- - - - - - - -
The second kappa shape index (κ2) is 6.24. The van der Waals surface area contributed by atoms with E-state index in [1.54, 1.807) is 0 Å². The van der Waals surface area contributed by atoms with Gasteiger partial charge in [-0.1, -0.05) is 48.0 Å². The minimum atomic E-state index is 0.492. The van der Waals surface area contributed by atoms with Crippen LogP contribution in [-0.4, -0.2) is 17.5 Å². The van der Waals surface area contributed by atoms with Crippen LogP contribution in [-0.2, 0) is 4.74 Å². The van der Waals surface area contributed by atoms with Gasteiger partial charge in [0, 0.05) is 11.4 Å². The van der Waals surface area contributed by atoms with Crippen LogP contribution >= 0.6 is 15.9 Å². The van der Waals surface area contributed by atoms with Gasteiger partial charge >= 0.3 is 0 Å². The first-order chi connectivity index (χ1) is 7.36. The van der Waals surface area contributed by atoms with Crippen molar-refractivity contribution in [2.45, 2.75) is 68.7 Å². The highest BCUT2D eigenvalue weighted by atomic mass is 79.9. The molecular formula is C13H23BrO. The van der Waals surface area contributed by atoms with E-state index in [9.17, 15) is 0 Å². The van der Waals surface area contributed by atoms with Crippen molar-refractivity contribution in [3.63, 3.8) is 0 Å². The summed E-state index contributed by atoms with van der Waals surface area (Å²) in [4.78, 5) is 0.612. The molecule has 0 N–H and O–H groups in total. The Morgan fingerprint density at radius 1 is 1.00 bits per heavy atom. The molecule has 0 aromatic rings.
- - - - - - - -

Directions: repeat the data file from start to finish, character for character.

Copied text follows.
The second kappa shape index (κ2) is 6.24. The van der Waals surface area contributed by atoms with E-state index in [1.54, 1.807) is 0 Å². The van der Waals surface area contributed by atoms with Gasteiger partial charge in [-0.1, -0.05) is 48.0 Å². The minimum atomic E-state index is 0.492. The van der Waals surface area contributed by atoms with Crippen LogP contribution in [-0.4, -0.2) is 17.5 Å². The van der Waals surface area contributed by atoms with Crippen LogP contribution in [-0.2, 0) is 4.74 Å². The van der Waals surface area contributed by atoms with Gasteiger partial charge in [0, 0.05) is 11.4 Å². The van der Waals surface area contributed by atoms with Crippen LogP contribution >= 0.6 is 15.9 Å². The van der Waals surface area contributed by atoms with Gasteiger partial charge >= 0.3 is 0 Å². The first-order chi connectivity index (χ1) is 7.36. The van der Waals surface area contributed by atoms with Crippen molar-refractivity contribution in [2.45, 2.75) is 68.7 Å². The highest BCUT2D eigenvalue weighted by atomic mass is 79.9. The molecular formula is C13H23BrO. The van der Waals surface area contributed by atoms with E-state index in [9.17, 15) is 0 Å². The van der Waals surface area contributed by atoms with Crippen molar-refractivity contribution in [3.63, 3.8) is 0 Å². The summed E-state index contributed by atoms with van der Waals surface area (Å²) in [4.78, 5) is 0.612. The molecule has 0 N–H and O–H groups in total. The Morgan fingerprint density at radius 1 is 1.00 bits per heavy atom. The molecule has 0 aromatic rings.